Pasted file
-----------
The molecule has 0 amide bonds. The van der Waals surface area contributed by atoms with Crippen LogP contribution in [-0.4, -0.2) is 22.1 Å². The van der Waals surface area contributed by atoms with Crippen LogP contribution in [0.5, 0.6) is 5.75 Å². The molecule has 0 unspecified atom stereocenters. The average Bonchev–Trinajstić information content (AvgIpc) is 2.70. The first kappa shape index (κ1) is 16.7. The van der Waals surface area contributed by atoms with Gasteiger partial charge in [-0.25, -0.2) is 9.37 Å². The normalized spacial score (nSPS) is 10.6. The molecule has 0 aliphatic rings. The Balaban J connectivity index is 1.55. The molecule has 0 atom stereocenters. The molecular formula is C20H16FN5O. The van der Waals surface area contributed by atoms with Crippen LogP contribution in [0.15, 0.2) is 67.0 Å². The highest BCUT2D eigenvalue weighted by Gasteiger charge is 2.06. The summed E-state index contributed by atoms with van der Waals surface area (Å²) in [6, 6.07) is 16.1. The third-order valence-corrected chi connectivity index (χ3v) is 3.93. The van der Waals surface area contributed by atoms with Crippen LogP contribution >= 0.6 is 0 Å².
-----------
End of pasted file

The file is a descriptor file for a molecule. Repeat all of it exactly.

The molecule has 0 amide bonds. The van der Waals surface area contributed by atoms with Crippen LogP contribution in [-0.4, -0.2) is 22.1 Å². The van der Waals surface area contributed by atoms with Crippen LogP contribution in [0.5, 0.6) is 5.75 Å². The molecule has 0 unspecified atom stereocenters. The average Bonchev–Trinajstić information content (AvgIpc) is 2.70. The first kappa shape index (κ1) is 16.7. The van der Waals surface area contributed by atoms with Gasteiger partial charge in [-0.25, -0.2) is 9.37 Å². The normalized spacial score (nSPS) is 10.6. The molecule has 0 aliphatic rings. The Balaban J connectivity index is 1.55. The molecule has 0 atom stereocenters. The molecular formula is C20H16FN5O. The van der Waals surface area contributed by atoms with Crippen LogP contribution in [0.15, 0.2) is 67.0 Å². The highest BCUT2D eigenvalue weighted by Gasteiger charge is 2.06. The summed E-state index contributed by atoms with van der Waals surface area (Å²) in [6, 6.07) is 16.1. The third-order valence-corrected chi connectivity index (χ3v) is 3.93. The van der Waals surface area contributed by atoms with Crippen LogP contribution >= 0.6 is 0 Å².